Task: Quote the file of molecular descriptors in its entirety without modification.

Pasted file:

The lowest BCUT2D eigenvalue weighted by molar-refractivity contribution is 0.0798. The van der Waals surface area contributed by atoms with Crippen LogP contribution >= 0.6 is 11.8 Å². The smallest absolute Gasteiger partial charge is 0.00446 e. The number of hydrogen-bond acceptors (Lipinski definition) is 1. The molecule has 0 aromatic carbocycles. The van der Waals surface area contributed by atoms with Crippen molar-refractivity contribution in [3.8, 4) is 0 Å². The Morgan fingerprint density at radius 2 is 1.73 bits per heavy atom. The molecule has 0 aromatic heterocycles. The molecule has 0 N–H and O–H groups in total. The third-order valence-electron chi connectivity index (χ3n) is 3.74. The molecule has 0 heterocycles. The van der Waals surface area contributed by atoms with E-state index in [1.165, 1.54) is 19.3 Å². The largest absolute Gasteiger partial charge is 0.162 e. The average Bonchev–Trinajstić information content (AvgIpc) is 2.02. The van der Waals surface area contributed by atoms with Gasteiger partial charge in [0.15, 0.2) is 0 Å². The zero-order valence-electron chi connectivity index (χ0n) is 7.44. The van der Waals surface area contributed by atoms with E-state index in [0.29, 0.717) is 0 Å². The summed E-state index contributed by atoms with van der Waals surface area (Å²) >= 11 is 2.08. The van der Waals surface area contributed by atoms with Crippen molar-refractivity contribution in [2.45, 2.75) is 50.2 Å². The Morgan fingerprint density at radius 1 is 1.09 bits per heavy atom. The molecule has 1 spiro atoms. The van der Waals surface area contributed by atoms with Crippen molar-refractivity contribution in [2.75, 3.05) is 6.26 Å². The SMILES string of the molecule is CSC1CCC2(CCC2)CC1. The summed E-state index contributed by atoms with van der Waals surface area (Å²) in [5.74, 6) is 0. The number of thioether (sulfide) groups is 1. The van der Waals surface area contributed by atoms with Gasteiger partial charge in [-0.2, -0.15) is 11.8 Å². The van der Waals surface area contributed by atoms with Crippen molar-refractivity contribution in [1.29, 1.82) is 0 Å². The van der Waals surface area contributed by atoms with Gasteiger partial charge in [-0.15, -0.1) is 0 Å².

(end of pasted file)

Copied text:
The lowest BCUT2D eigenvalue weighted by molar-refractivity contribution is 0.0798. The van der Waals surface area contributed by atoms with Crippen LogP contribution >= 0.6 is 11.8 Å². The smallest absolute Gasteiger partial charge is 0.00446 e. The number of hydrogen-bond acceptors (Lipinski definition) is 1. The molecule has 0 aromatic carbocycles. The van der Waals surface area contributed by atoms with Crippen molar-refractivity contribution in [3.8, 4) is 0 Å². The Morgan fingerprint density at radius 2 is 1.73 bits per heavy atom. The molecule has 0 aromatic heterocycles. The molecule has 0 N–H and O–H groups in total. The third-order valence-electron chi connectivity index (χ3n) is 3.74. The molecule has 0 heterocycles. The van der Waals surface area contributed by atoms with E-state index in [1.165, 1.54) is 19.3 Å². The largest absolute Gasteiger partial charge is 0.162 e. The average Bonchev–Trinajstić information content (AvgIpc) is 2.02. The van der Waals surface area contributed by atoms with Gasteiger partial charge in [0.15, 0.2) is 0 Å². The zero-order valence-electron chi connectivity index (χ0n) is 7.44. The van der Waals surface area contributed by atoms with E-state index in [0.29, 0.717) is 0 Å². The summed E-state index contributed by atoms with van der Waals surface area (Å²) >= 11 is 2.08. The van der Waals surface area contributed by atoms with Crippen molar-refractivity contribution in [2.45, 2.75) is 50.2 Å². The Morgan fingerprint density at radius 1 is 1.09 bits per heavy atom. The molecule has 1 spiro atoms. The van der Waals surface area contributed by atoms with Crippen molar-refractivity contribution in [2.75, 3.05) is 6.26 Å². The SMILES string of the molecule is CSC1CCC2(CCC2)CC1. The summed E-state index contributed by atoms with van der Waals surface area (Å²) in [5.74, 6) is 0. The number of thioether (sulfide) groups is 1. The van der Waals surface area contributed by atoms with Gasteiger partial charge in [-0.2, -0.15) is 11.8 Å². The van der Waals surface area contributed by atoms with Crippen molar-refractivity contribution in [1.29, 1.82) is 0 Å². The van der Waals surface area contributed by atoms with Gasteiger partial charge in [-0.15, -0.1) is 0 Å².